Tuesday, February 12, 2008

To Wildcat Hollow and back!!

On February 8th we set out into the woods of Wildcat Hollow in southeastern Ohio for a backpacking adventure. There were 13 of us that were geared up for this excursion into Wayne National Forest. For those of you who don't know Wildcat Hollow sits just north of Burr Oak State Park.

From the official website:

Welcome to the Wildcat Hollow Hiking Trail. This trail offers two options; a fifteen mile loop of scenic trail along ridge-tops and stream bottoms, and a short five mile loop for day hikes. Both trails will lead through tall pine forests, open meadows, quiet streams, rock outcroppings, and down old roads overlooking miles of beautiful landscape. You will also pass some of our land management activities. Wildflowers are at their peak in the spring, but we ask that you not pick them so that others may also enjoy them. The hiker who treads softly can often catch glimpses of the wildlife who call the forest home. Bring your binoculars, and enjoy your visit.

Well, there were defiantly no wild flowers seen during our visit to the area. However the rain clouds did part Friday, to leave us with beautiful weather. The day time temperatures were in the low 50's with the night getting down to the low 30's. Check the photo below to see the amazing blue skies that we had.

Friday night we camped on a hilltop in a tall stand of maples that provided us with the wood we used to keep our fire stoked. Our campsite had an existing fire ring with several logs positioned to make great benches, allowing for the group to soak up the heat and fire light. The trip leaders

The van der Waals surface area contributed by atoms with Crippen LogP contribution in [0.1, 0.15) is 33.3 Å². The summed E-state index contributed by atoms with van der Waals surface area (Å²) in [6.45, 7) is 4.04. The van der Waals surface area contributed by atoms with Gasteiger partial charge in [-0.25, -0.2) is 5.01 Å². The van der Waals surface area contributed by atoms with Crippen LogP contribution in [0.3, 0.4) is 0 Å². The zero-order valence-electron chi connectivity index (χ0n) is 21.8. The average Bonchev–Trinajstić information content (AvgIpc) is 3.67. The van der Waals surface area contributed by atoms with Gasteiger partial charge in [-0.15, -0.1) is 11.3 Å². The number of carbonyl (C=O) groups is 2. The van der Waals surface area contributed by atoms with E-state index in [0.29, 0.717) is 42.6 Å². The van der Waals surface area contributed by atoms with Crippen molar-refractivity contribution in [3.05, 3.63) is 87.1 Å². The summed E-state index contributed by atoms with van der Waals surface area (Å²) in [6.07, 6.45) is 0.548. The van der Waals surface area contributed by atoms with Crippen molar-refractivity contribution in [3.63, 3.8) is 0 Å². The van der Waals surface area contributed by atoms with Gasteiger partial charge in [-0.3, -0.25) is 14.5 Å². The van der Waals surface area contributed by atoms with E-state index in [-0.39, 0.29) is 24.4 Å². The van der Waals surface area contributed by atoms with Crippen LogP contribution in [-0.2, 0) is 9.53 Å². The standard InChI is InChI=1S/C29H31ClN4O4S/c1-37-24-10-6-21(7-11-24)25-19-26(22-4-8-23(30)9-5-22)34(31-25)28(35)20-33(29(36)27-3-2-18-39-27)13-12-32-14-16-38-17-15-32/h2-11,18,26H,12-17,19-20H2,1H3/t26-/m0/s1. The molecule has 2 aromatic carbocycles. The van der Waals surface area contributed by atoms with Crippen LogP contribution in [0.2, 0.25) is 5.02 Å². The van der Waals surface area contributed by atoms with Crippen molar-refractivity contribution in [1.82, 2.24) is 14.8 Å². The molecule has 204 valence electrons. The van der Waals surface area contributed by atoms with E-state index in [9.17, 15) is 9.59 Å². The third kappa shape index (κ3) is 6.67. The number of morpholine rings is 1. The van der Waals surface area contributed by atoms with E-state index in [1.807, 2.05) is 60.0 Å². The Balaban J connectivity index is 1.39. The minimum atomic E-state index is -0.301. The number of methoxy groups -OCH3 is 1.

had planned a special surprise for around the campfire that night. While everyone was making dinner we were also baking, not one but two chocolate cakes on our camp stoves. After every one had digested their meals we dropped the chocolate surprise into the center of group. It was complete with chocolate and strawberry icing. It was well met and devoured.

We arose the next morning to brisk temps and clear skies. We hit the trail, headed for our first water pick up. It was about 2 miles to the water drop and some of us were very thirsty. Along the trail Scott managed to play catch with a young tree, his face lost.
As the above description of the trail mentioned it was littered with old mining and homestead debris. Some of which made for some impressive views as you round a corner in the trail to find some piece of history awaiting your eyes. Some of the items had laid around so that they have even become one with nature. The moss covered stone blocks were one of my favorites.

Well it was a great weekend for a backpacking trip and we can't wait for our next trip. Which will be our Mount Rogers trip in April.

Well if you are looking for a great time backpacking call this guy!

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